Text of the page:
Lithographs can be recognised by the random dot-pattern seen up close—the result of the organic texture of the stone. This technique has been used by many famous artists from Pablo Picasso to Frank Stella, and even Andy Warhol early in his career, before he fell in love with screenprinting.


Monotype prints, or simply ‘monoprints’, refer to any print medium that only has the capacity to make one impression. They cannot produce editioned prints, and as a result are typically treated as original works.


In offset lithography, the lithographic stone transfers the image to another surface which is in turn used to print the image—thus, the image is reversed twice in the process, and so is ultimately printed as identical to what is initially drawn onto the plate. Given that offset lithography now usually connotes a modernized, less laborious process, involving photosensitive metal plates that are digitally exposed, in a contemporary context the method is generally used to produce cheaper reproductions.


Pochoir, French for ‘stencil’, is a means of consistently applying colour to a print by hand. It involves cutting or punching out specific shapes on a stiff material and placing it over the printing surface. Ink or paint is then applied, carefully avoiding the edges of the stencil. Pochoir gained popularity during the early 20th century as a means of producing colourful illustrations in books, fashion plates, and art prints.


In this printing medium, the image is created using a stencil created on a framed screen of silk or similarly fine fabric. The stencil can be manually created on the screen, by applying the masking medium to the areas where ink is not wanted. More frequently, the masking is created by applying a photosensitive medium to the whole screen, layering a cut-out or transparent of the image, and exposing the screen to a light source. The photosensitive chemicals will be fixed by exposure to light, leaving areas not covered by the cut-out to become masked. To print the image, the printer or artist will squeegee ink through the screen onto the paper beneath, attempting to create an even layer of ink where the screen allows it to pass.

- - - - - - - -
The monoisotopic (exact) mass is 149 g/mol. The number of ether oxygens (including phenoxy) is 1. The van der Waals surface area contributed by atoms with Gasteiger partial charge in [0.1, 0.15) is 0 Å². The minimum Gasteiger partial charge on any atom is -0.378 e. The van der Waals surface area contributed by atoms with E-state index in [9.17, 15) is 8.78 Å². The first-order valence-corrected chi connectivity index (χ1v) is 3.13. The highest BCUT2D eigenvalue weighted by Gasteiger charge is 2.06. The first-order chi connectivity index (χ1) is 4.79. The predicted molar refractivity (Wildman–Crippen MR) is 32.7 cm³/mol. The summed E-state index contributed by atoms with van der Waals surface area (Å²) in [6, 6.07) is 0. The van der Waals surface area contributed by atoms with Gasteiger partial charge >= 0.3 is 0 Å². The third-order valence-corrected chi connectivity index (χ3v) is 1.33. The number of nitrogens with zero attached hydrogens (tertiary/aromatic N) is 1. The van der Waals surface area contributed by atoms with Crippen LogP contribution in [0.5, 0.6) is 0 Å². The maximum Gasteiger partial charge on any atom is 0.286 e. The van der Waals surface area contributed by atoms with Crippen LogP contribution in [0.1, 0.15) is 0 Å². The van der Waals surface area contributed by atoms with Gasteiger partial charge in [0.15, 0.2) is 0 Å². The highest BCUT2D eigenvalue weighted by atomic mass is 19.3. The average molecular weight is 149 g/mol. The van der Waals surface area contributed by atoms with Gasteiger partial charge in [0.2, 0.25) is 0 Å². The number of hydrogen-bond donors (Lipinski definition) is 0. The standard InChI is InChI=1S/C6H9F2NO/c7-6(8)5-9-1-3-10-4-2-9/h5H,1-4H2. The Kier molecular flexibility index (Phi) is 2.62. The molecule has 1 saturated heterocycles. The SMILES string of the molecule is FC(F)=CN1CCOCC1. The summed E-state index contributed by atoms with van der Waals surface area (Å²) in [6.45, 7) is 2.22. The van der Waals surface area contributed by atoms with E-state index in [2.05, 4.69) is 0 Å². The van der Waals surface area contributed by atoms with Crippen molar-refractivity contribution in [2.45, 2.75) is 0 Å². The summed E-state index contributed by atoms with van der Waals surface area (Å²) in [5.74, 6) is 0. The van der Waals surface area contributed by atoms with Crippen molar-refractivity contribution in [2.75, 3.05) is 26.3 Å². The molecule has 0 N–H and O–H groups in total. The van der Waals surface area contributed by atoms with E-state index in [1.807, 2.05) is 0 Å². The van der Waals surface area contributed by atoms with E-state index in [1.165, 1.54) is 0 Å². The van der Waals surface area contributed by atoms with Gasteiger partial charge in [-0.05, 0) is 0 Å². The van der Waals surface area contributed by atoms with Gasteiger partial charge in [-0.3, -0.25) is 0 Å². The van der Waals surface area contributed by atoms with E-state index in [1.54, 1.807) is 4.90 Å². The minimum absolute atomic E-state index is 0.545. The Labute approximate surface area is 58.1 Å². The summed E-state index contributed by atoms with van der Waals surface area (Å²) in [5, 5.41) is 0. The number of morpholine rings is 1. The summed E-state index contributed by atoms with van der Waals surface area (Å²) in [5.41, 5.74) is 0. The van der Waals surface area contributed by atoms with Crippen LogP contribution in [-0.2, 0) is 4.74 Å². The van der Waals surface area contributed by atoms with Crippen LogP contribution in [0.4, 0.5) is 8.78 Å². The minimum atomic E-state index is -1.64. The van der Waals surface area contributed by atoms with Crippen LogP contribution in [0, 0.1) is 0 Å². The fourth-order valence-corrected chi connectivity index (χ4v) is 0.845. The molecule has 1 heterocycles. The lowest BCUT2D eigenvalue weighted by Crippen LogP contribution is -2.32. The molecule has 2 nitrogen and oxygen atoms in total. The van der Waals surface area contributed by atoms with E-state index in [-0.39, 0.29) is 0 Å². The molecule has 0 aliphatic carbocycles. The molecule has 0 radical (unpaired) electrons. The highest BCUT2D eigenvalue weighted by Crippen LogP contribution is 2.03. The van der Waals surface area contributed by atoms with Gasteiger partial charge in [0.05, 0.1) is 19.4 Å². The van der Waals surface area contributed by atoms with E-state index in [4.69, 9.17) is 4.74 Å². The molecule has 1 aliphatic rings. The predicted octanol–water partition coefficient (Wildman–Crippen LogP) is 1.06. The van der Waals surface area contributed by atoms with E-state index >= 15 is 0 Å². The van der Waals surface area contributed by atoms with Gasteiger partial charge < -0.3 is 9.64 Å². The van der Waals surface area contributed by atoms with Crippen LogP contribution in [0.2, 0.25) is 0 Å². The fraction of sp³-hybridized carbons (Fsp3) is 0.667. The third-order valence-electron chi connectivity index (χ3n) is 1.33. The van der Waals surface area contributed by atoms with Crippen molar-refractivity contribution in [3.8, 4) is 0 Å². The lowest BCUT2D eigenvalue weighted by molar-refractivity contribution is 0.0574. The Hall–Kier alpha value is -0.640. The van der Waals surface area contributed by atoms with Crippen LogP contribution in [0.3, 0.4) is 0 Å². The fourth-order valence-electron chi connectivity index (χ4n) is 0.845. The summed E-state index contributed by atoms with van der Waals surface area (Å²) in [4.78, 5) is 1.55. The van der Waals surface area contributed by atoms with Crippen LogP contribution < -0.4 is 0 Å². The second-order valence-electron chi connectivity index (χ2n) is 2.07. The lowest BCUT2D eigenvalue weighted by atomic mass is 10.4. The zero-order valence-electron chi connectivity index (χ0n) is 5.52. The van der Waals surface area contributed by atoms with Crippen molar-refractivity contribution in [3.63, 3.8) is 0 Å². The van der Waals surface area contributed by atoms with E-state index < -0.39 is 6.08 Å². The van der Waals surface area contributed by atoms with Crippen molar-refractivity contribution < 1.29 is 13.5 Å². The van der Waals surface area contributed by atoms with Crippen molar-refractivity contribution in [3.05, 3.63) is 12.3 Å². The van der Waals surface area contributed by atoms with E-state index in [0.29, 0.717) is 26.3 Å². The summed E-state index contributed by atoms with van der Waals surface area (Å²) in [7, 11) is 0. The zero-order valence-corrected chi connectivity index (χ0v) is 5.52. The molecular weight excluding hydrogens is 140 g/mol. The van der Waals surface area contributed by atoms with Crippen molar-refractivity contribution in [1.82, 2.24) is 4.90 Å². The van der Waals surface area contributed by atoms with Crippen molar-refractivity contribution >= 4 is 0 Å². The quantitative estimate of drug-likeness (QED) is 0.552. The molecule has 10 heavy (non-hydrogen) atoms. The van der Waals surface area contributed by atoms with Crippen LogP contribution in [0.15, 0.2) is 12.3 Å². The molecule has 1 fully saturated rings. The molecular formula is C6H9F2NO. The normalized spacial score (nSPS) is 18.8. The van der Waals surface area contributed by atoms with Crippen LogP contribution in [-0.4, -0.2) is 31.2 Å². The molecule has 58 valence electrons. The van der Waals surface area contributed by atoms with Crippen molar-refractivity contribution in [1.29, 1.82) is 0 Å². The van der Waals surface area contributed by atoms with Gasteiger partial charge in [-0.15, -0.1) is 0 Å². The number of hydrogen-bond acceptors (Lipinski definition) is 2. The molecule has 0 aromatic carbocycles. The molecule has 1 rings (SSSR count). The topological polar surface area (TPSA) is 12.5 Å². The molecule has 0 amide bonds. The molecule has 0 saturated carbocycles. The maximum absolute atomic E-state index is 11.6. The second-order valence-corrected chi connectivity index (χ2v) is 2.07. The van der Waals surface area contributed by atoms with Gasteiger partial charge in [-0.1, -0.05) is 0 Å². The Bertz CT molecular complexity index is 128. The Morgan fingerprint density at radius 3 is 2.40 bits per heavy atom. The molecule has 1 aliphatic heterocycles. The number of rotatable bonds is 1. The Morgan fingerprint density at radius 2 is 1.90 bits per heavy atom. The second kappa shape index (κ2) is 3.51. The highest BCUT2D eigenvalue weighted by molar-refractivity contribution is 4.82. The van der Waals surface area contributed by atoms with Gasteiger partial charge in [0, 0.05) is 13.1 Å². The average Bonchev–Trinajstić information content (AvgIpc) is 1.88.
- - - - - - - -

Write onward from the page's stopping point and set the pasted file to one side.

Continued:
Multiple screens can be used to layer impressions and different colours. It is likely for this reason that screenprinting was Warhol’s medium of choice and is to this day practically synonymous with his name; Warhol was able to experiment with the composition of different elements and the layering and registration of different colours endlessly, thanks to his use of screens. Additionally, he used the photo silkscreen technique, which enabled him to use press photos, film posters or promotional portraits for iconic prints like Marilyn, as part of his meditation on the public status of celebrity.